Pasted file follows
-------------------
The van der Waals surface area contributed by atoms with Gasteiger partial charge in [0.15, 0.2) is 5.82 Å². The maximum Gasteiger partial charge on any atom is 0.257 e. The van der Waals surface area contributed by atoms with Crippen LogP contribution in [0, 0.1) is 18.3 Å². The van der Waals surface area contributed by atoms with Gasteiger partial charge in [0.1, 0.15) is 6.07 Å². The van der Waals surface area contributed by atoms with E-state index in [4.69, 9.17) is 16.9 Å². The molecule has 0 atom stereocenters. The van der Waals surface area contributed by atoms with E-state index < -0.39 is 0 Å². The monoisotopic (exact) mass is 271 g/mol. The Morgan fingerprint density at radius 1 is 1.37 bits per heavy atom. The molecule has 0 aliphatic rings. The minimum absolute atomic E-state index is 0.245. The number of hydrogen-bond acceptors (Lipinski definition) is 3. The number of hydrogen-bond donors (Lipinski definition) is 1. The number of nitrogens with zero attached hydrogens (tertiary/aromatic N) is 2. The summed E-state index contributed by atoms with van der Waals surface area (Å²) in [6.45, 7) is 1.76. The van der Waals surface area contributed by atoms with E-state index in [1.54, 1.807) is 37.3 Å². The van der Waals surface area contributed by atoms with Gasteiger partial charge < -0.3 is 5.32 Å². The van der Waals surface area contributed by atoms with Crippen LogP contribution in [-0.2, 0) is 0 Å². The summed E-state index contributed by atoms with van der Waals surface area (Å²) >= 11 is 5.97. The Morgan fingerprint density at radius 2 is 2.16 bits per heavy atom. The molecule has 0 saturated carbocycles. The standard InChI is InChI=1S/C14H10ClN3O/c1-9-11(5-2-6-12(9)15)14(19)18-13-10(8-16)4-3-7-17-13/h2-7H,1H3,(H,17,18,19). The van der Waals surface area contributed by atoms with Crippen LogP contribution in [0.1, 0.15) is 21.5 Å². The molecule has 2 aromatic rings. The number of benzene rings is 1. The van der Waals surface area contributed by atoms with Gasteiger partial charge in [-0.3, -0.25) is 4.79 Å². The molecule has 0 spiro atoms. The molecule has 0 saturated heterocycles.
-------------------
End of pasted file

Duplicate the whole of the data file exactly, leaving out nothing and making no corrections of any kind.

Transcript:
The van der Waals surface area contributed by atoms with Gasteiger partial charge in [0.15, 0.2) is 5.82 Å². The maximum Gasteiger partial charge on any atom is 0.257 e. The van der Waals surface area contributed by atoms with Crippen LogP contribution in [0, 0.1) is 18.3 Å². The van der Waals surface area contributed by atoms with Gasteiger partial charge in [0.1, 0.15) is 6.07 Å². The van der Waals surface area contributed by atoms with E-state index in [4.69, 9.17) is 16.9 Å². The molecule has 0 atom stereocenters. The van der Waals surface area contributed by atoms with E-state index < -0.39 is 0 Å². The monoisotopic (exact) mass is 271 g/mol. The Morgan fingerprint density at radius 1 is 1.37 bits per heavy atom. The molecule has 0 aliphatic rings. The minimum absolute atomic E-state index is 0.245. The number of hydrogen-bond acceptors (Lipinski definition) is 3. The number of hydrogen-bond donors (Lipinski definition) is 1. The number of nitrogens with zero attached hydrogens (tertiary/aromatic N) is 2. The summed E-state index contributed by atoms with van der Waals surface area (Å²) in [6.45, 7) is 1.76. The van der Waals surface area contributed by atoms with E-state index in [1.54, 1.807) is 37.3 Å². The van der Waals surface area contributed by atoms with Gasteiger partial charge < -0.3 is 5.32 Å². The van der Waals surface area contributed by atoms with Crippen LogP contribution in [-0.2, 0) is 0 Å². The summed E-state index contributed by atoms with van der Waals surface area (Å²) >= 11 is 5.97. The Morgan fingerprint density at radius 2 is 2.16 bits per heavy atom. The molecule has 0 saturated carbocycles. The standard InChI is InChI=1S/C14H10ClN3O/c1-9-11(5-2-6-12(9)15)14(19)18-13-10(8-16)4-3-7-17-13/h2-7H,1H3,(H,17,18,19). The van der Waals surface area contributed by atoms with Crippen LogP contribution in [0.1, 0.15) is 21.5 Å². The molecule has 2 aromatic rings. The number of benzene rings is 1. The van der Waals surface area contributed by atoms with Gasteiger partial charge in [-0.3, -0.25) is 4.79 Å². The molecule has 0 spiro atoms. The molecule has 0 saturated heterocycles.